With help from diocesan Chancery staff, parishes and schools in the Diocese of Trenton have been receiving Paycheck Protection Program monies. CNS photo
With help from diocesan Chancery staff, parishes and schools in the Diocese of Trenton have been receiving Paycheck Protection Program monies. CNS photo
With Sunday Mass offertories declining during the coronavirus pandemic, dioceses have been helping their parishes tap into revenue sources to help keep one crisis from becoming a second one.

One such revenue source has been the Paycheck Protection Program loan from the federal Small Business Administration. Nearly $700 billion in loans were made available in two separate laws passed in Washington since mid-March, when the coronavirus was deemed a pandemic and a national emergency was declared by the White House.

In the Diocese of Trenton, 64 parishes and Catholic schools and organizations – 60 percent – successfully applied for loans and were approved, for a total of $18.2 million. In addition, another seven parishes are in the process of applying.

“It has secured us for the year,” said Filippini Sister Elizabeth Seton Dalessio, principal of St. Jerome School, West Long Branch. “Let’s face it – all of us have been affected somehow by this pandemic. But this makes us strong again.”

The school was among one of the first entities in the Diocese to spring into action when PPP legislation was passed. The application process, Sister Elizabeth said, was daunting.

“When we first heard about the PPP, I went right online to see what we needed to do. The application was intense, but we knew how important it was. We wanted to maintain our faculty because of the programs that we run here,” she said, citing the advance math and STEM programs as examples as well as virtual learning for the fall.

Two members of the finance committee contacted staff at the diocesan Chancery, Lawrenceville, she explained. “They gave us the assistance we needed, and within a week we had the loan.”

Michael D'Angelo, director of the diocesan Department of Finance, said that as the threat of a pandemic became reality, it became immediately apparent that parishes, schools and organizations would be looking for financial guidance, especially since COVID-19 was bound to affect collections and fundraisers.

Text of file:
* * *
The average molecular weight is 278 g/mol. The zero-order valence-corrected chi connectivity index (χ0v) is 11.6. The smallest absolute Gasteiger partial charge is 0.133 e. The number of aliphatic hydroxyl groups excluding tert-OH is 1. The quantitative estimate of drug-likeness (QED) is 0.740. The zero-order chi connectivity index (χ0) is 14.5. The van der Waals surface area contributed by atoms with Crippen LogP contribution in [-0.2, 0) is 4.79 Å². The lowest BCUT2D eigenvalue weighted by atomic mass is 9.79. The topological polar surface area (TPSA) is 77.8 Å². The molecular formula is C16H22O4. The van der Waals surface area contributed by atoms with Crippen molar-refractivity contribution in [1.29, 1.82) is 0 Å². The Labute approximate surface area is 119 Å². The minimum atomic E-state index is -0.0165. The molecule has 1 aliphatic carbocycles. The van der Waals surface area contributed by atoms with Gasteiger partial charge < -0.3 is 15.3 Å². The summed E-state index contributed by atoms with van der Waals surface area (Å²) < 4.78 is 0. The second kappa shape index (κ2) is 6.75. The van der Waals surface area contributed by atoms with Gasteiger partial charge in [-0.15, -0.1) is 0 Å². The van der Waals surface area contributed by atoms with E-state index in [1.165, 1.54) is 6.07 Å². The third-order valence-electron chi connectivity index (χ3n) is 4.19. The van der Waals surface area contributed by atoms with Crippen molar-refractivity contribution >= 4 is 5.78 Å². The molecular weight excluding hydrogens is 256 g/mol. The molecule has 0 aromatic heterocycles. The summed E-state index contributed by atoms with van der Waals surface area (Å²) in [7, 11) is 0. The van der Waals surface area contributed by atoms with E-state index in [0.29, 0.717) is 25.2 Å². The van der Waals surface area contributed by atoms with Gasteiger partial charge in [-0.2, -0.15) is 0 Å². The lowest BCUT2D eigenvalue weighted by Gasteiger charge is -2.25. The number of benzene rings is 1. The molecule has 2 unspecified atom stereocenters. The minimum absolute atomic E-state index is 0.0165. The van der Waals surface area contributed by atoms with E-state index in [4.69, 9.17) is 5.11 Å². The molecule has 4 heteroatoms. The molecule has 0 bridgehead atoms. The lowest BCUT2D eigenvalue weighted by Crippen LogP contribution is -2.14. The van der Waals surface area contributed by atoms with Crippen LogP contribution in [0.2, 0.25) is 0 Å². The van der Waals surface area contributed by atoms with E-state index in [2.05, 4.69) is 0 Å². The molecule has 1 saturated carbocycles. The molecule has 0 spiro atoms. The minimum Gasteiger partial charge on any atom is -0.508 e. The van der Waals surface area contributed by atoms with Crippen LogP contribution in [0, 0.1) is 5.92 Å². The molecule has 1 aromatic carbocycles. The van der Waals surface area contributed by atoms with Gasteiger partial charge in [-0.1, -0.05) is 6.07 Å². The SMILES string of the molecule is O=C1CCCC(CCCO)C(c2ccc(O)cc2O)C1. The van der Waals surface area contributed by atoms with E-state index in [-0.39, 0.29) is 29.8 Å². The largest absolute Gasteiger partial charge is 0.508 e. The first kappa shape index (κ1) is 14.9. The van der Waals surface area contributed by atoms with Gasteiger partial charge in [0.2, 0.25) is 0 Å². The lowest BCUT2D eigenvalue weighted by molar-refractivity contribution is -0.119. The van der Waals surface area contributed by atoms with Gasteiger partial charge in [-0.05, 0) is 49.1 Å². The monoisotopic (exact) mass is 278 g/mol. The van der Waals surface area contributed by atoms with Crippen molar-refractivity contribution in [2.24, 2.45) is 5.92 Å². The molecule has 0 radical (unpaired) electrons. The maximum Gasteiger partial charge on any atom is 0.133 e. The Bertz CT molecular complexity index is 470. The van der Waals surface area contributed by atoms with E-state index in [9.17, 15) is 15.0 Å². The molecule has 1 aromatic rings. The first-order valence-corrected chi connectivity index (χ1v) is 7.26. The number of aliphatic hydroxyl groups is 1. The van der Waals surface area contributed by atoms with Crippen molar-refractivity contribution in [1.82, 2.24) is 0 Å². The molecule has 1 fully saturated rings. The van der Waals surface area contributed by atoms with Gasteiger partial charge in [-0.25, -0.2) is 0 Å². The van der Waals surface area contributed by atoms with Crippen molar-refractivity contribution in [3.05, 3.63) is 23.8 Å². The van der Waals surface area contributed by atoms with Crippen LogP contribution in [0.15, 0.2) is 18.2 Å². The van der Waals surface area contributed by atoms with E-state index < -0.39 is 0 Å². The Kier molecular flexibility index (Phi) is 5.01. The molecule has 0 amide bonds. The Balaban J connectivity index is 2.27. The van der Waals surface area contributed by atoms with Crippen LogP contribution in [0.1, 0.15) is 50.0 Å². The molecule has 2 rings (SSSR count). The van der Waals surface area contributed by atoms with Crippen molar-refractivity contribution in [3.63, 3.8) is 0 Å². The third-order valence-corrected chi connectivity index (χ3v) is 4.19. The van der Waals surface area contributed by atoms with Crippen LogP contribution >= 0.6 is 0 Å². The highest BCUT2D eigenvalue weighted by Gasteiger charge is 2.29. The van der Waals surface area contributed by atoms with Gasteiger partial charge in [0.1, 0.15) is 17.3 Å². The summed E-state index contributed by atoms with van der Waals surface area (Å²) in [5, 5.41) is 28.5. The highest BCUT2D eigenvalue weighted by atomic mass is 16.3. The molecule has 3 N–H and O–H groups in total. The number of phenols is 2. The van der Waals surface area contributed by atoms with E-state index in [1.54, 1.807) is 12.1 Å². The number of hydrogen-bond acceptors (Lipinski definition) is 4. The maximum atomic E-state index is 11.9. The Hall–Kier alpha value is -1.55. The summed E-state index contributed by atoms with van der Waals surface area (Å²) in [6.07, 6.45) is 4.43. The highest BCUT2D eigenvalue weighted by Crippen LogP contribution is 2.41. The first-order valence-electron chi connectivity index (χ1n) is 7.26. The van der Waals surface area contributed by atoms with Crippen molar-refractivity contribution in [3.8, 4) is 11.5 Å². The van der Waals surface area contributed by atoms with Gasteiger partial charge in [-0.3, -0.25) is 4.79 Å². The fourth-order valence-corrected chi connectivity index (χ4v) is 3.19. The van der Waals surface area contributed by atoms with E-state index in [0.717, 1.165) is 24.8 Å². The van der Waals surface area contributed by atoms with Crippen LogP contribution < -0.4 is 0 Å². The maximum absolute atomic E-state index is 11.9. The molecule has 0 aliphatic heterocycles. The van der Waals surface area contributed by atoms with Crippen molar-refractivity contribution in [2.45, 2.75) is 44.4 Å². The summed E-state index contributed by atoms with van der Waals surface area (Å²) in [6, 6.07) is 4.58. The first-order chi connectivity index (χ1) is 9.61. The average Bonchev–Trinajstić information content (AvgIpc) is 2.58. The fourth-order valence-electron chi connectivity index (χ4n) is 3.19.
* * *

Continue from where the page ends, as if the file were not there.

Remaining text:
“Anything we could do to help defray costs and keep the parishes and schools going, that was the motivation to invest as much time as needed,” he said.

Joseph Bianchi, diocesan chief administrative officer, admitted that due to the legislation’s quick passage, there wasn’t much time to prepare for the application process. With D’Angelo mastering the legislation and other diocesan financial and human resources staff swiftly taking calls and emails, “We made it work on the run. The success was a real tribute to everyone’s dedication,” Bianchi said.

Also included in the workload was ensuring furloughed employees would continue to receive health insurance benefits, and securing state unemployment benefits for furloughed employees – with help from the New Jersey Catholic Conference, the public policy arm of the state’s bishops.

Filing claims has been frustrating for furloughed employees, Bianchi admitted, due to the state’s outdated technology and the influx of unemployment applications. More than one million New Jerseyans are currently unemployed due to the coronavirus.

However, Bianchi said that he is now receiving news that employees are beginning to receive benefits. In that respect, “Things are beginning to go in a positive direction.”

As for the PPP loans, over 24 weeks, businesses/organizations must use 60 percent of the funds for payroll, which includes employer benefit and retirement costs, with the additional 40 percent going toward mortgage interest, leases and utilities. If used as outlined, the loan can convert into a grant and be forgiven. Any amount not forgiven will remain as a five-year loan with a 1 percent interest rate.

The monies come at a critical time for parishes, which have seen a bit more than 50 percent decline in collections for April and May. This is a significant reduction, as most of a parish’s income is through collections.

“The parishes’ costs didn’t go away just because of the pandemic – they still exist,” said Kevin Cimei, the Diocese’s chief financial officer. “Parishes still have to pay for utilities, pastors, repair costs, etc. Parishes are livestreaming and trying to provide services.”

He thanked the parishioners who continue to give, as they are able. “It's been very positive and reassuring to see the support that many of the faithful have provided their parishes.”

Meanwhile, Msgr. Thomas N. Gervasio, pastor of Our Lady of Sorrows-St. Anthony Parish, Hamilton, and diocesan vicar general, is thankful for the Diocese’s guidance.

“My parish staff, quite anxious to work through the process to obtain the PPP loan, found a conscientious adviser in Michael D’Angelo, who went above and beyond the ‘call of duty,’” he said. “The fact that we have already received the loan is due in no small part to the support we received from Mr. D’Angelo. What a blessing to have someone to help you at every step at such an anxious time.”

Said Cimei, “It was a rare opportunity where we could directly help the parishes and faithful get some much-needed funds and use our financial skills to really help the mission.”

Catholic News Service contributed to this report.